Visitors who plan to venture outside of San Juan should plan to rent a car. This is by far the best way to explore the island. Most of the major American car-rental agencies have locations throughout the island, and there are several local agencies as well. For the most part, roads are well maintained and well marked. Gasoline is sold by the liter, speed limits are measured in miles per hour, and distance is measured in kilometers. And all road signs are in Spanish. International driving licenses are required for drivers from countries other than the United States.
Driving around San Juan can be bit nerve-racking for those not accustomed to inner-city driving. The sheer number of cars on the island guarantees congested roadways, so be sure to schedule extra time for road trips. Drivers tend to speed and don’t leave much space between cars. They also can be creative when it comes to navigating traffic—rolling through stops and driving on the shoulder of the highway is not uncommon. Ponce has, hands-down, the worst drivers. It’s practically a free-for-all, and they blow their car horns constantly.
Take extra precautions when driving in the mountains. Fortunately the traffic is light, but the roads are narrow and winding. Drivers who travel these roads every day tend to proceed at a perilously fast clip. If the driver behind you appears impatient or tailgates, pull over and let him pass. On roads with a lot of blind curves, it is common practice to blow the car horn to alert oncoming traffic you’re approaching. If it’s raining, beware of small mudslides and overflowing riverbanks, which sometimes close roads. And whatever you do, don’t look down! But really, it’s not as bad as it sounds. Driving through Puerto Rico’s majestic mountains is well worth a few shattered nerves.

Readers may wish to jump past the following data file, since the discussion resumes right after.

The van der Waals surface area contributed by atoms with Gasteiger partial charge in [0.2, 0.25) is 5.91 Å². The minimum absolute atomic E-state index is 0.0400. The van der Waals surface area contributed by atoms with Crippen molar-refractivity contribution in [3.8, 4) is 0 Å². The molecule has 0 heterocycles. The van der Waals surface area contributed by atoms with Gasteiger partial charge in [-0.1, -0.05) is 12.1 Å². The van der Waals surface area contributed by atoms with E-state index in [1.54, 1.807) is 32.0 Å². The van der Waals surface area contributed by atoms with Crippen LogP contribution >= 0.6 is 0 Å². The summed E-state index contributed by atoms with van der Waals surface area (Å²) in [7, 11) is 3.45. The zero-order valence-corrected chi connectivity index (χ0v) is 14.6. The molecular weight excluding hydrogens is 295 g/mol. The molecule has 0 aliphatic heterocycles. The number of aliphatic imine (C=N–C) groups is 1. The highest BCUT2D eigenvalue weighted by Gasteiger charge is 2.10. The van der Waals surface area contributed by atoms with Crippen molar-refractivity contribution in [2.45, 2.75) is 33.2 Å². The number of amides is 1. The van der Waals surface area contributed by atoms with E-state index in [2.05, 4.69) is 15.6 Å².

There is an excellent, major, limited-access highway system—called Autopista—that dissects and nearly encircles the island, some of which are toll roads ($0.25–1.25 per toll). The speed limits range 50–65 miles per hour.
The rest of the island’s numbered roads are called carreteras, typically written as the abbreviation “carr.,” followed by a number, such as Carr. 193. Major carreteras often have spur routes that either go into a town’s center or along its beachfront. A road number followed by the letter “R” or the word “Ramal” indicates a spur route that goes through a town’s commercial district. Beachfront routes are often indicated by the abbreviation “Int.” or an addition of the numeral “3” after a road number.
Addresses are typically identified by road and kilometer numbers, for instance: Carr. 193, km 2. Look for the white numbered kilometer posts alongside the road to identify your location. In towns, streets are called avenida (abbreviated as Ave.) and calle.
© Suzanne Van Atten from Moon Puerto Rico, 2nd Edition